New polling shows Tim Kelly's lead growing in the Chattanooga mayoral race with less than three weeks to go until the April 13 runoff.
According to a poll of 330 likely voters conducted last week by Spry Strategies, a Knoxville-based polling outfit hired by local conservative group Hamilton Flourishing, Kelly holds a 13% edge over White.
In February, Kelly held a 12.7 percentage point lead over White, which means the gap between the two is growing as the pool of candidates has shrunk.
Of the 330 likely voters, 50.65% said they were planning to vote for Kelly, while 36% said they supported White. Another 13.4% remain undecided.
The 44 undecided voters surveyed also leaned Kelly, with 25 likely voters leaning his way and 19 leaning toward White.
Ryan Burrell, president of Spry Strategies, said Kelly is holding the significant edge for two reasons. First, Kelly has support from those who supported general election opponents who did not make it to the runoff, several of whom were Black leaders. Kelly also has strong support from white middle-aged men.
"The Kelly campaign has galvanized support from his opponents from the general election with 34.1% support from the Black community, compared to 13.1% for Kim White," Burrell said in an email. "Kelly has 22% of his support coming from Republicans to Kim White's 13%."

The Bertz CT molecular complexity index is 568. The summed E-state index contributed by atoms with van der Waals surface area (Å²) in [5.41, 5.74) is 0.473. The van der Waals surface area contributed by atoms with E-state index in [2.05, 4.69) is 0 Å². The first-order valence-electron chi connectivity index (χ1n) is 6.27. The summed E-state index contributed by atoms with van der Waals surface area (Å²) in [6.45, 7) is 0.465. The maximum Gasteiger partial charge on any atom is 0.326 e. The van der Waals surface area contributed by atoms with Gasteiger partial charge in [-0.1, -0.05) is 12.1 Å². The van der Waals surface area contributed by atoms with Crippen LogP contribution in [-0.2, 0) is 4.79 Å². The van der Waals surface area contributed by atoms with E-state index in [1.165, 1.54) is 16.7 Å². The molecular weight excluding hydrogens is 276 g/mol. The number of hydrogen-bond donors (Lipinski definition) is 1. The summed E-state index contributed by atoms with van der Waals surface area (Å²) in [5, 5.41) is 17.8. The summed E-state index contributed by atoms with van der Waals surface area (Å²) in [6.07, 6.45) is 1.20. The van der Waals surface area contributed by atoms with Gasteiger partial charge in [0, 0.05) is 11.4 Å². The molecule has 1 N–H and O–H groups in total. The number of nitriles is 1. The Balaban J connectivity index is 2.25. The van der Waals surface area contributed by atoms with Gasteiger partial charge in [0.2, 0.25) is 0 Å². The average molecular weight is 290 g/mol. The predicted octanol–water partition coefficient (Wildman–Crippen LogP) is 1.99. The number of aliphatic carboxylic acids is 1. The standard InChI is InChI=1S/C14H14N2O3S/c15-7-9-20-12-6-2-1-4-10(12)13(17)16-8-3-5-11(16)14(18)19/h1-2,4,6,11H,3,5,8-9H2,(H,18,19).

TN Chattanooga Mayoral Runoff Benchmark Survey conducted by Spry StrategiesView
Burrell said Kelly seems to be dominating middle-aged men, with nearly 68% of his support coming from men. In order for White to win, Burrell said her campaign needs to see high turnout from women voters, low turnout from Black voters and something to energize the Republican base.
The most recent numbers show a nearly identical pattern from three weeks prior to the general election. That was also around the same time Kelly criticized conservative commentator Rush Limbaugh on the occasion of his death, in a social media post he later took down.
"The Republicans united, but voters have short memories," Burrell said. "Kim White should not be afraid to let the voters know she is a fiscally conservative moderate Republican and believes in sustainable jobs with strong pay for all Chattanoogans, safer communities and strong family values."
Most of the people polled identified as either very or somewhat conservative (52%) while 26.6% identified as moderate and just over 20% identified as either very or somewhat liberal.
The 330 people who responded to the survey believed economic development, job growth, public safety and affordable housing were the most important issues facing the city. On the other end of the spectrum, roads, bridges and reducing the city's carbon footprint were seen as least important.
With the news of Planned Parenthood potentially opening a location in Chattanooga, a survey question asking if residents would oppose an abortion clinic showed 41% of people either strongly or somewhat supported the idea while about 46% either strongly or somewhat opposed it. The other 13% were undecided.
Contact Patrick Filbin at firstname.lastname@example.org or 423-757-6476. Follow him on Twitter @PatrickFilbin.